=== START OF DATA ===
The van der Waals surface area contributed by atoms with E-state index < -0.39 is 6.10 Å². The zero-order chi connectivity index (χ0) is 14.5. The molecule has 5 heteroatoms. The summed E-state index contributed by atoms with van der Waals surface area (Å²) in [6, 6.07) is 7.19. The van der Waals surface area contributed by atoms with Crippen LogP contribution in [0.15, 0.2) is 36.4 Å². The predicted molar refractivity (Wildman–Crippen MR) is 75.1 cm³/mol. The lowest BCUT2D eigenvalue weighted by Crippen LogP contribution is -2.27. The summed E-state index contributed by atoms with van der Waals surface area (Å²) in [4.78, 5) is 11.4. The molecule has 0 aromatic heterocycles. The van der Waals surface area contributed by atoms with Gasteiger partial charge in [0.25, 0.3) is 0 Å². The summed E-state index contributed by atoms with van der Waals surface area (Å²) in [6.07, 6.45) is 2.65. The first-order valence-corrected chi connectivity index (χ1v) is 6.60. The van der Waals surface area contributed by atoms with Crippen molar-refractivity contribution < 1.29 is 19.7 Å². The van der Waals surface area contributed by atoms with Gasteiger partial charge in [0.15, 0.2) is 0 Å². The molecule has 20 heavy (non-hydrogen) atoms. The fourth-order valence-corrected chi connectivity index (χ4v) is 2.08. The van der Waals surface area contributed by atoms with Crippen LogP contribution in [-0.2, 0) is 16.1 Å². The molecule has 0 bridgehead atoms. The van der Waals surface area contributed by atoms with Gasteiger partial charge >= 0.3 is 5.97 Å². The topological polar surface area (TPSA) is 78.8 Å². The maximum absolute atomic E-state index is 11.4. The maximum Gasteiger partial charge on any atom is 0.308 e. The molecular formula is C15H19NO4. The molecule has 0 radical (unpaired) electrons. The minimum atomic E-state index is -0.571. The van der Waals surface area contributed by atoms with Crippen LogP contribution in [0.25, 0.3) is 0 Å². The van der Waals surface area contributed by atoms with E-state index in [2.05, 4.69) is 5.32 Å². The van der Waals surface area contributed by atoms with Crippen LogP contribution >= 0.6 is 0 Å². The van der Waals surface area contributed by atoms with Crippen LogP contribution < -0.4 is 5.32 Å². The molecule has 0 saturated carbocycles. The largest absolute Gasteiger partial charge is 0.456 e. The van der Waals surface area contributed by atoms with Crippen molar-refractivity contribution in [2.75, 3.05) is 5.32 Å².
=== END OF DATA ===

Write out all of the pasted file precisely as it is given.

The van der Waals surface area contributed by atoms with E-state index < -0.39 is 6.10 Å². The zero-order chi connectivity index (χ0) is 14.5. The molecule has 5 heteroatoms. The summed E-state index contributed by atoms with van der Waals surface area (Å²) in [6, 6.07) is 7.19. The van der Waals surface area contributed by atoms with Crippen LogP contribution in [0.15, 0.2) is 36.4 Å². The predicted molar refractivity (Wildman–Crippen MR) is 75.1 cm³/mol. The lowest BCUT2D eigenvalue weighted by Crippen LogP contribution is -2.27. The summed E-state index contributed by atoms with van der Waals surface area (Å²) in [4.78, 5) is 11.4. The molecule has 0 aromatic heterocycles. The van der Waals surface area contributed by atoms with Gasteiger partial charge in [0.25, 0.3) is 0 Å². The summed E-state index contributed by atoms with van der Waals surface area (Å²) in [6.07, 6.45) is 2.65. The first-order valence-corrected chi connectivity index (χ1v) is 6.60. The van der Waals surface area contributed by atoms with Crippen molar-refractivity contribution < 1.29 is 19.7 Å². The van der Waals surface area contributed by atoms with Gasteiger partial charge in [0.15, 0.2) is 0 Å². The molecule has 20 heavy (non-hydrogen) atoms. The fourth-order valence-corrected chi connectivity index (χ4v) is 2.08. The van der Waals surface area contributed by atoms with Crippen LogP contribution in [-0.2, 0) is 16.1 Å². The molecule has 0 bridgehead atoms. The van der Waals surface area contributed by atoms with Gasteiger partial charge >= 0.3 is 5.97 Å². The topological polar surface area (TPSA) is 78.8 Å². The maximum absolute atomic E-state index is 11.4. The maximum Gasteiger partial charge on any atom is 0.308 e. The molecular formula is C15H19NO4. The molecule has 0 radical (unpaired) electrons. The minimum atomic E-state index is -0.571. The van der Waals surface area contributed by atoms with Crippen LogP contribution in [0.25, 0.3) is 0 Å². The van der Waals surface area contributed by atoms with E-state index in [2.05, 4.69) is 5.32 Å². The van der Waals surface area contributed by atoms with Crippen LogP contribution >= 0.6 is 0 Å². The van der Waals surface area contributed by atoms with Crippen LogP contribution < -0.4 is 5.32 Å². The molecule has 0 saturated carbocycles. The largest absolute Gasteiger partial charge is 0.456 e. The van der Waals surface area contributed by atoms with Crippen molar-refractivity contribution in [2.75, 3.05) is 5.32 Å².